American Patchwork & Quilting
Jody Sanders, group editor of American Patchwork and Quilting at Meredith, explained that her title’s initiative for social good started with their audience. American Patchwork and Quilting launched a one million pillowcase challenge in 2010, where they asked their audience to make a million pillowcases and donate them to a local charity of their choice.
While the challenge seems daunting, the brand has made significant progress since starting with the current total over 800,000. “We have had four or five 24-hour sew-a-thons here at our corporate headquarters in Des Moines,” Sanders explained, adding that in 24 hours, they can produce around 2,000 pillowcases.
Pillowcases are donated in the central Iowa area, to children’s hospitals, hospice centres, nursing homes, homeless shelters and youth shelters. Pillowcases have been donated to Ronald McDonald houses, to womens shelters, and to victims of natural disasters.
“Hospitals can be very sterile environments and we’ve seen children in serious medical situations who’ve received a pillowcase with a fun, whimsical print, has brightened their day a little bit. It’s a pillow case, but it really can make a difference in somebody’s day.”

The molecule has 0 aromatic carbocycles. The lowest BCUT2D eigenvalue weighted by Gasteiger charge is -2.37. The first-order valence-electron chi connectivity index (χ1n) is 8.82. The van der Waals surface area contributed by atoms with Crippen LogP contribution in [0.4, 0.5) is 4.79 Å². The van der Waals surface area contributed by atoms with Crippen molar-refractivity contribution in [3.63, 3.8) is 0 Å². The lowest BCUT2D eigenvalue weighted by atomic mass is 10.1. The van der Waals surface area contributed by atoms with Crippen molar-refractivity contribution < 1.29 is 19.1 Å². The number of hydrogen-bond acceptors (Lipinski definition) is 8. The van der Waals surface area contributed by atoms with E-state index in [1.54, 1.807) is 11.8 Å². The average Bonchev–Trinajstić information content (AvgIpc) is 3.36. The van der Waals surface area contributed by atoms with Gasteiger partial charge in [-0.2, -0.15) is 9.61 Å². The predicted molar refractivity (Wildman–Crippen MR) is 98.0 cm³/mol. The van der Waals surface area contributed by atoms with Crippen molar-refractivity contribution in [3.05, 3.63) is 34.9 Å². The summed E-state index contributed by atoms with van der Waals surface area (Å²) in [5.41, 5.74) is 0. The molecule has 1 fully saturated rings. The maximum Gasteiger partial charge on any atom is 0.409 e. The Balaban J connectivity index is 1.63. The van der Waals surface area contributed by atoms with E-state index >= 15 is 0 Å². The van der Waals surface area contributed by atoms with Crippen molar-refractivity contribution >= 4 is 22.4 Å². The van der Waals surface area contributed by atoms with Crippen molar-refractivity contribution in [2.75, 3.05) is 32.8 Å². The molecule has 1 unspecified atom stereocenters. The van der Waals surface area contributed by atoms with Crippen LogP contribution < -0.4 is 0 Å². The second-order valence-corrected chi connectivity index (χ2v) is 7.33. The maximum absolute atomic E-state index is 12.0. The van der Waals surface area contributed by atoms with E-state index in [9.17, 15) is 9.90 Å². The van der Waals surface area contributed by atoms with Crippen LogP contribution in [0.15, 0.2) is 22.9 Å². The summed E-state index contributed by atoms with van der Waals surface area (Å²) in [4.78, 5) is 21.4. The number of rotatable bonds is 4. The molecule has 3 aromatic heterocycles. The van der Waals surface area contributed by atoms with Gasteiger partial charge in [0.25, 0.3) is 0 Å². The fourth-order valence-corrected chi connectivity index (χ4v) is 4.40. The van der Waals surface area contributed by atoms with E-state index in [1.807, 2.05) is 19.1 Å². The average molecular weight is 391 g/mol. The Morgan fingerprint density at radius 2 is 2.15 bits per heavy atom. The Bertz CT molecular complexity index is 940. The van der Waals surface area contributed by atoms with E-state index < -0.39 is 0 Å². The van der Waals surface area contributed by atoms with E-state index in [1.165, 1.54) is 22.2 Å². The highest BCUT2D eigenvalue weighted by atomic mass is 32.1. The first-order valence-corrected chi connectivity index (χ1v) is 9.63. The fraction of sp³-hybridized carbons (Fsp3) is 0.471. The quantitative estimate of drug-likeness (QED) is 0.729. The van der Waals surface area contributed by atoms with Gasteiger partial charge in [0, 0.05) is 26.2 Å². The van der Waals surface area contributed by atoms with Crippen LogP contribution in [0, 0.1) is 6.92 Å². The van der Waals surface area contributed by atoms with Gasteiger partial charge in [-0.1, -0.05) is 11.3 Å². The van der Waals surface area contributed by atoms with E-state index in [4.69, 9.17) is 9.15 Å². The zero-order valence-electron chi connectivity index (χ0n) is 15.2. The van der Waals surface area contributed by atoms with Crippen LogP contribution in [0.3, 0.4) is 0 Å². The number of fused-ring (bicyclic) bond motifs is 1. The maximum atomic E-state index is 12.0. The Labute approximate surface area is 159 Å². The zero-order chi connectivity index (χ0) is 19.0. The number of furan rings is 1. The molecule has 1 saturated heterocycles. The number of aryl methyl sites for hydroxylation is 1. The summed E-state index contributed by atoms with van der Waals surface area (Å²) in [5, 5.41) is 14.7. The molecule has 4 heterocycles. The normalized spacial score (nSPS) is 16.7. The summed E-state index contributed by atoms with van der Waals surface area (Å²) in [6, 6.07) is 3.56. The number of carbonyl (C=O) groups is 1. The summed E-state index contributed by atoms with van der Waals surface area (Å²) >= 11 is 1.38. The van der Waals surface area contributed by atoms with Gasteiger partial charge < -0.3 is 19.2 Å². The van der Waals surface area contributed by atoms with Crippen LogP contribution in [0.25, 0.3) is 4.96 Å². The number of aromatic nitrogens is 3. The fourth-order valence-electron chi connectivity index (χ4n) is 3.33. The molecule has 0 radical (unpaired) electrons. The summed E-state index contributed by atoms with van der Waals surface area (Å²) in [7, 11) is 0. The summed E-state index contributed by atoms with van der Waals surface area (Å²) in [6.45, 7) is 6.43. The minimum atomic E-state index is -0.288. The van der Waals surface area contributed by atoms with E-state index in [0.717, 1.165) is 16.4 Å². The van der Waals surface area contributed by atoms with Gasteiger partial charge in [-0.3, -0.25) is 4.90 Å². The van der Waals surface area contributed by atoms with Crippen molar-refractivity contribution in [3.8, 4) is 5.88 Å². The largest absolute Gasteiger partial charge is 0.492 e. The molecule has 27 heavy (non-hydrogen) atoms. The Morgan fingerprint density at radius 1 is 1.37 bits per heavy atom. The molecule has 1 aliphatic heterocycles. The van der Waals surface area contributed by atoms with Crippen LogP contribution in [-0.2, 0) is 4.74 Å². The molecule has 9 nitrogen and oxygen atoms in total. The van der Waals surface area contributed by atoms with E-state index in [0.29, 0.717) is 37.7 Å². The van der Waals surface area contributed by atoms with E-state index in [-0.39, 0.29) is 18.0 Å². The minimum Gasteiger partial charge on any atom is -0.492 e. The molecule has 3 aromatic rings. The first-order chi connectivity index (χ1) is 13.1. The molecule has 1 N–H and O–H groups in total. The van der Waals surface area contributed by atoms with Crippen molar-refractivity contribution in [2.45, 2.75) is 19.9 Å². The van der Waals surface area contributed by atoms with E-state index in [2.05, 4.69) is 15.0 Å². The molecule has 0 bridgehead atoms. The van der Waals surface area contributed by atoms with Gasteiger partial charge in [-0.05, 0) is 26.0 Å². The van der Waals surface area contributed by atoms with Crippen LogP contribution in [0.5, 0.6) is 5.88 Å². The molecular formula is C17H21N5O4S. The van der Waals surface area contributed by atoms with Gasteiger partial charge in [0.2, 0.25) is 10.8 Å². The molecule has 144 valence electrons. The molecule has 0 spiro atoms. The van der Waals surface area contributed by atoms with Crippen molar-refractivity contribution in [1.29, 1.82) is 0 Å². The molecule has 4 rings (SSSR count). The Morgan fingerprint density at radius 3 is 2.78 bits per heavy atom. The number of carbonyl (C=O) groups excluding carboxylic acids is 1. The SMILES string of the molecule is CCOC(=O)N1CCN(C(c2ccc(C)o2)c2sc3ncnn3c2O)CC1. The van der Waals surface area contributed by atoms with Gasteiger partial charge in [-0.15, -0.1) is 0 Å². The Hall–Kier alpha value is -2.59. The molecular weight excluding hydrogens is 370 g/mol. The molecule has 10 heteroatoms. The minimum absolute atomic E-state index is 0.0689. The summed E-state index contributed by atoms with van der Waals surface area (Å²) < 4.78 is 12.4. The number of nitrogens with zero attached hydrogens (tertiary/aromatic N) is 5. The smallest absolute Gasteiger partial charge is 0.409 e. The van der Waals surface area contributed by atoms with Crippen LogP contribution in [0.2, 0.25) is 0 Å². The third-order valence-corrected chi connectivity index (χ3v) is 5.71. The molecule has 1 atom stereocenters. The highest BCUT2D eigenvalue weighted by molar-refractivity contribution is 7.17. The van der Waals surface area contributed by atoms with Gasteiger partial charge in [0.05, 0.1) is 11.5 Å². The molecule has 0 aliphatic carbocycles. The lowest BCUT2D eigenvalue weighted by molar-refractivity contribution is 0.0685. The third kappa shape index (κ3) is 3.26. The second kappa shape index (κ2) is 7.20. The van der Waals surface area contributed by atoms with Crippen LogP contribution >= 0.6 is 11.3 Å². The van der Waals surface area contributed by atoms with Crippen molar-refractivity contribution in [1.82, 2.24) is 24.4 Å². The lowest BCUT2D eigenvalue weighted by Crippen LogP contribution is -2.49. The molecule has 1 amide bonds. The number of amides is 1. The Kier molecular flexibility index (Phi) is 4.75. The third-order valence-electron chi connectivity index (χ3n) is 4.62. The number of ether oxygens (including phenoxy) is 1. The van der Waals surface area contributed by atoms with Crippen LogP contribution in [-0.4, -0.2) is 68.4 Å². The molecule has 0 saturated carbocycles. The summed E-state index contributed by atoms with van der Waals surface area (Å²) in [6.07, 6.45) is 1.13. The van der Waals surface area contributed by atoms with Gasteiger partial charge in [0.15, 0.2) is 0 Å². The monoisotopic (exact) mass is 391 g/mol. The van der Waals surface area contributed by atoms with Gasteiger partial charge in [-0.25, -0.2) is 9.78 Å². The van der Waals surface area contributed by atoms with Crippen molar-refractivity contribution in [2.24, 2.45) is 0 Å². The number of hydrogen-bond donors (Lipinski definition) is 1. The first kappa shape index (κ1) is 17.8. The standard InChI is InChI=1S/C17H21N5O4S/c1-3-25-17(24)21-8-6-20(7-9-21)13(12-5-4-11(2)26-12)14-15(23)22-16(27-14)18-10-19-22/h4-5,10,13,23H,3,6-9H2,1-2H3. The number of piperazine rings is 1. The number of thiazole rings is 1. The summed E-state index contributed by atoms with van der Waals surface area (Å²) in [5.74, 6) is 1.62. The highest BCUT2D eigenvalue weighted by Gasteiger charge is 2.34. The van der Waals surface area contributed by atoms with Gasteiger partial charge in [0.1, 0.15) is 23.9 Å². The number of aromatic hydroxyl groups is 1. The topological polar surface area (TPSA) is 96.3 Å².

Sanders explained that the million pillowcase challenge started as a way to introduce people to simple sewing. “For us, one of the things we were looking to do was to get people interested in sewing. Sometimes, it can be intimidating,” she said. “So, if you start with something simple like a pillowcase, you honestly can make a pillowcase in about 15 minutes, with about a little over a yard of fabric.”
The campaign has gotten quilt and sewing shops and groups across the US involved. And, once they reach one million pillowcases, Sanders says the social good is going to continue. “It’s not like they’re going to stop, they’ve found a cause within their local communities that is so important to them, they’ll just continue making pillowcases.”
It’s important for magazine media to be involved in initiatives that give back to the communities they’re in. “It’s been a really fun thing. We had some wonderful stories from different groups that have gotten involved. It’s just been a really terrific program to be part of,” Sanders said.